SuperATC Overview

Why SuperATC?
Typically you use the keyboard to select menu items in the Microsoft ATC Window. Alternatively, when flying with It’s Your Plane (IYP), you can say, “Select 1”, “Select 2”, etc., and Michelle pushes the associated menu items for you. But this is NOT what happens in a “real” cockpit. Hence, the sense of “Virtual Reality” is greatly diminished by the rudimentary Microsoft ATC Window selection methodology.

What SuperATC is…
SuperATC raises the level of performance that permits you to speak “typical” traffic calls to the internal Microsoft ATC system. The IYP code “listens” and “parses” the phraseology, and presses the appropriate menu selections within the Microsoft ATC system.

What SuperATC is NOT…
SuperATC is NOT a full-blown ATC system like Radar Contact. It still faces the limitations of the built-in Microsoft ATC system; a single Transition Level of 18,000 feet; does not permit SID and STAR departure and approaches; doesn’t address Holding Patterns, etc.

Learning ATC Chatter
SuperATC offers an entrance-level ATC mode that serves to introduce newcomers to the world of aircraft communications and accepted protocols. Obviously, a computer programme like IYP cannot take into account all of the chatter that would take place in the real world… like telling your friend in the Tower that you’ll see him at the ballgame next Saturday! However, it will better prepare those who are new to the world of ATC who may wish to subsequently graduate to a far more sophisticated ATC programme like Radar Contact.

Listen to Real ATC Communications
It would probably be a good idea to tune to actual ATC traffic and listen to the General Aviation traffic calls. You will quickly learn a lot about what is said, and when. You will also learn when other pilots are using incomplete call-ups, usually ATC will ask them for additional information.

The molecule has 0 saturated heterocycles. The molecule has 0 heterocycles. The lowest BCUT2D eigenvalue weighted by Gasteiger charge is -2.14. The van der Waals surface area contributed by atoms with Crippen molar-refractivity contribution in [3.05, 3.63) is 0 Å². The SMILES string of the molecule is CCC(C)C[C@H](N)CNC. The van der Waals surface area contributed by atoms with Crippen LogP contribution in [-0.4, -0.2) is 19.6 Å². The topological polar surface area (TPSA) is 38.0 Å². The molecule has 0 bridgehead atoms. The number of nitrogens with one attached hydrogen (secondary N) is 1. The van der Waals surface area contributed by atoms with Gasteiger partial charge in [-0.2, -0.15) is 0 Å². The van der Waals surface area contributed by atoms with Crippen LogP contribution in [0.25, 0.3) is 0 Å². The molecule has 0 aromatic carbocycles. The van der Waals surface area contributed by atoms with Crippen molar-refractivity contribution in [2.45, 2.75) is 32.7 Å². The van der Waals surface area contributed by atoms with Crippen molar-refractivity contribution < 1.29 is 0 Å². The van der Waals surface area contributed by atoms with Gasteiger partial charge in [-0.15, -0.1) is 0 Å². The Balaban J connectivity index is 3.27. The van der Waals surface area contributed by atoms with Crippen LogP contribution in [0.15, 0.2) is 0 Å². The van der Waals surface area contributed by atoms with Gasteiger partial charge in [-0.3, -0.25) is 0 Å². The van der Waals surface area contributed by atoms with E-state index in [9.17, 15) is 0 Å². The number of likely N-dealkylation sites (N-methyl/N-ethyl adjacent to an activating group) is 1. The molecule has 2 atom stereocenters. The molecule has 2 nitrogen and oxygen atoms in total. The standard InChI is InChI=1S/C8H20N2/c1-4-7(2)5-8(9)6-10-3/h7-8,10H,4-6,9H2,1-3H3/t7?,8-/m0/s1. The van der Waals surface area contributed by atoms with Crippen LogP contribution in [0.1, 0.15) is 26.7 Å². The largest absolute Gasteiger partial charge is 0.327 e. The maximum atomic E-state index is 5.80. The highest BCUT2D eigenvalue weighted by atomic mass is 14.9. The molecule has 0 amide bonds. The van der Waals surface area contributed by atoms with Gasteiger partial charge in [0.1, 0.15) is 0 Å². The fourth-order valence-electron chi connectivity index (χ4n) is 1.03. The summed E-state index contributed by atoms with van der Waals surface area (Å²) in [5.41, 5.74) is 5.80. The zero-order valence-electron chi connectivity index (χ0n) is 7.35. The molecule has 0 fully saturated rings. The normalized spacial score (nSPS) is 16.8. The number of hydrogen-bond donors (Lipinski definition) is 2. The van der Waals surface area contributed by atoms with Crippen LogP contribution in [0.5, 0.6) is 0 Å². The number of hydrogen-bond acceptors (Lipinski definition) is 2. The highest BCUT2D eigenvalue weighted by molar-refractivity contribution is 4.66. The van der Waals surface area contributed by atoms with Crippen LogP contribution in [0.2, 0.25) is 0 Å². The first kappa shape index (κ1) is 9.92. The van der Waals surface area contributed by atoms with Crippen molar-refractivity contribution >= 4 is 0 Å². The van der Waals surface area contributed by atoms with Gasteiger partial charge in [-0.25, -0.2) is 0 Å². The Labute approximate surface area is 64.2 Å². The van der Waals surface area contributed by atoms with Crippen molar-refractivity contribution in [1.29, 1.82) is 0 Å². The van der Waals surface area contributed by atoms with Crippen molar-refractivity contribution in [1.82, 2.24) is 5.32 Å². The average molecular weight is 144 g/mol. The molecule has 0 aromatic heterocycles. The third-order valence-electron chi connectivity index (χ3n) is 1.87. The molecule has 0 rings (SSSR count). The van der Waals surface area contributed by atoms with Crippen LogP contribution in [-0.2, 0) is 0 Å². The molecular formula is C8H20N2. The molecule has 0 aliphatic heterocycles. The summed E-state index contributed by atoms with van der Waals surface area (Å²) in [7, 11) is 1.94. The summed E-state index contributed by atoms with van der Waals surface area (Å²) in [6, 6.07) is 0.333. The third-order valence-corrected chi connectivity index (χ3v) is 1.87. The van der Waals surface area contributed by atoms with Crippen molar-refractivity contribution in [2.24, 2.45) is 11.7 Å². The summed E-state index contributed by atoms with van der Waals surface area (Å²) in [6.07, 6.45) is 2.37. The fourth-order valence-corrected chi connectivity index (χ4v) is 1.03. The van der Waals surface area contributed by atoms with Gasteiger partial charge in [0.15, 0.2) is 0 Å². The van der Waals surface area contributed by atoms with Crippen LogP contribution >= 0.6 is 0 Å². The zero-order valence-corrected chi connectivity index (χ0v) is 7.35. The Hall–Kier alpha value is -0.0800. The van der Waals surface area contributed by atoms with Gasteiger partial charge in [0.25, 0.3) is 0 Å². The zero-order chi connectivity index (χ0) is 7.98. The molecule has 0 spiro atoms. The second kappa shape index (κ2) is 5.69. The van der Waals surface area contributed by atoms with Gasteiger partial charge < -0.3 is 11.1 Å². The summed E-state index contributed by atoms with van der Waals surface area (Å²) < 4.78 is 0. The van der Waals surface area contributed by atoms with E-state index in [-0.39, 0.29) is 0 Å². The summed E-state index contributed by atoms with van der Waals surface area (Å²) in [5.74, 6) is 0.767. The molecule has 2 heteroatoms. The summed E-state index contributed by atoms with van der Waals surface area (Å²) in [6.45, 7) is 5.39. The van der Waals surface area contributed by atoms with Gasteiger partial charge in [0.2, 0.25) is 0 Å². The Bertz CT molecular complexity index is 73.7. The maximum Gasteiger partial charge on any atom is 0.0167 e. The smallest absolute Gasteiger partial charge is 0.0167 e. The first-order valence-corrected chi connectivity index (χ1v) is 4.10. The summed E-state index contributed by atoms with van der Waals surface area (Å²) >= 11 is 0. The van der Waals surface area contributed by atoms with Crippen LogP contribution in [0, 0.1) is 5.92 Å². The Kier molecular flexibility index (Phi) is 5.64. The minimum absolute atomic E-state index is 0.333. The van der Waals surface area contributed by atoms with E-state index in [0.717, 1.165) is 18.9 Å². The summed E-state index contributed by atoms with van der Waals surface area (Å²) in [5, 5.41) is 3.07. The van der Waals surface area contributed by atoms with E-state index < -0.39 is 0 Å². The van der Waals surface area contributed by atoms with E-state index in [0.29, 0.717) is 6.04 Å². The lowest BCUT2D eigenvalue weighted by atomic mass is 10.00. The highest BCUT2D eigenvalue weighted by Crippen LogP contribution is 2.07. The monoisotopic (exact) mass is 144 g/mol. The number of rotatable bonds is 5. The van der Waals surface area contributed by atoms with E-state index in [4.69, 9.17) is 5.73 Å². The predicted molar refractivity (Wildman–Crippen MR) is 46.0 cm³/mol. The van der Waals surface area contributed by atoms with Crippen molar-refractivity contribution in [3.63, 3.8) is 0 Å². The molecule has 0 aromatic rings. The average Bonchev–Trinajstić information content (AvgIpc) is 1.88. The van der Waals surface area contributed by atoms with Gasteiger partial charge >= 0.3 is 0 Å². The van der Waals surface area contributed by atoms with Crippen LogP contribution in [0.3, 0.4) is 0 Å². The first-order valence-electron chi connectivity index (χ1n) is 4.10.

Air Traffic Control Overview
Surprisingly, the majority of flights are not handled by air traffic control (ATC). In reality, the rules pilots are taught in flight school are designed to ensure the safe and orderly flow of aircraft traffic. However, when there’s a lot of traffic in a particular area, or bad weather conditions exist, then instructions from ATC are required.

The Basics
ATC is involved with monitoring air traffic, controlling navigation and flight patterns, and communicating with pilots by voice. ATC uses radio and radar in conjunction with ground-based navigational aids to control the flow of air traffic. Communication with aircraft is handled primarily by airport traffic control towers (ATCTs), air route traffic control centers (ARTCCs or centers), and flight service stations (FSSs).

Control Towers
Airport control towers provide for the safe, orderly, and expeditious flow of traffic on and in the vicinity of airports. They sometimes also provide for the separation of aircraft flying instrument flight rules (IFR) in terminal areas through co-located terminal radar approach control (TRACON) facilities. Some control towers are not staffed by Federal Aviation Administration (FAA) employees but are operated by private firms. Non-federal control towers (NFCTs) are still staffed by FAA certificated air traffic controllers.